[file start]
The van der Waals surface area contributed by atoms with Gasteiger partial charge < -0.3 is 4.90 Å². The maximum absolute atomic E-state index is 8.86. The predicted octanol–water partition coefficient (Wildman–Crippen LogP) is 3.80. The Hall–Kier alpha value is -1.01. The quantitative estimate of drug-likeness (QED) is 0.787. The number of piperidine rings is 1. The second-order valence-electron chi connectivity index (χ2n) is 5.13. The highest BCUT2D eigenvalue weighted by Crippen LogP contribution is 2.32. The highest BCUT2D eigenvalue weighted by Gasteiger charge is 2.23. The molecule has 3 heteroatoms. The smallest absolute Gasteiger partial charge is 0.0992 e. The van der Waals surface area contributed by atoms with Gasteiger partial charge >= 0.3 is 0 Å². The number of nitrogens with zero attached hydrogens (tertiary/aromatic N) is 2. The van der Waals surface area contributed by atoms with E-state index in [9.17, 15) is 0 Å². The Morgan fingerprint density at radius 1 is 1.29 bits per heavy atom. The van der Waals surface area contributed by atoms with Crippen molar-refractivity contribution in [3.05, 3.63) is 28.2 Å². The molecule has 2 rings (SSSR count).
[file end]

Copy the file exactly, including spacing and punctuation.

The van der Waals surface area contributed by atoms with Gasteiger partial charge < -0.3 is 4.90 Å². The maximum absolute atomic E-state index is 8.86. The predicted octanol–water partition coefficient (Wildman–Crippen LogP) is 3.80. The Hall–Kier alpha value is -1.01. The quantitative estimate of drug-likeness (QED) is 0.787. The number of piperidine rings is 1. The second-order valence-electron chi connectivity index (χ2n) is 5.13. The highest BCUT2D eigenvalue weighted by Crippen LogP contribution is 2.32. The highest BCUT2D eigenvalue weighted by Gasteiger charge is 2.23. The molecule has 3 heteroatoms. The smallest absolute Gasteiger partial charge is 0.0992 e. The van der Waals surface area contributed by atoms with Gasteiger partial charge >= 0.3 is 0 Å². The number of nitrogens with zero attached hydrogens (tertiary/aromatic N) is 2. The van der Waals surface area contributed by atoms with E-state index in [9.17, 15) is 0 Å². The Morgan fingerprint density at radius 1 is 1.29 bits per heavy atom. The van der Waals surface area contributed by atoms with Crippen molar-refractivity contribution in [3.05, 3.63) is 28.2 Å². The molecule has 2 rings (SSSR count).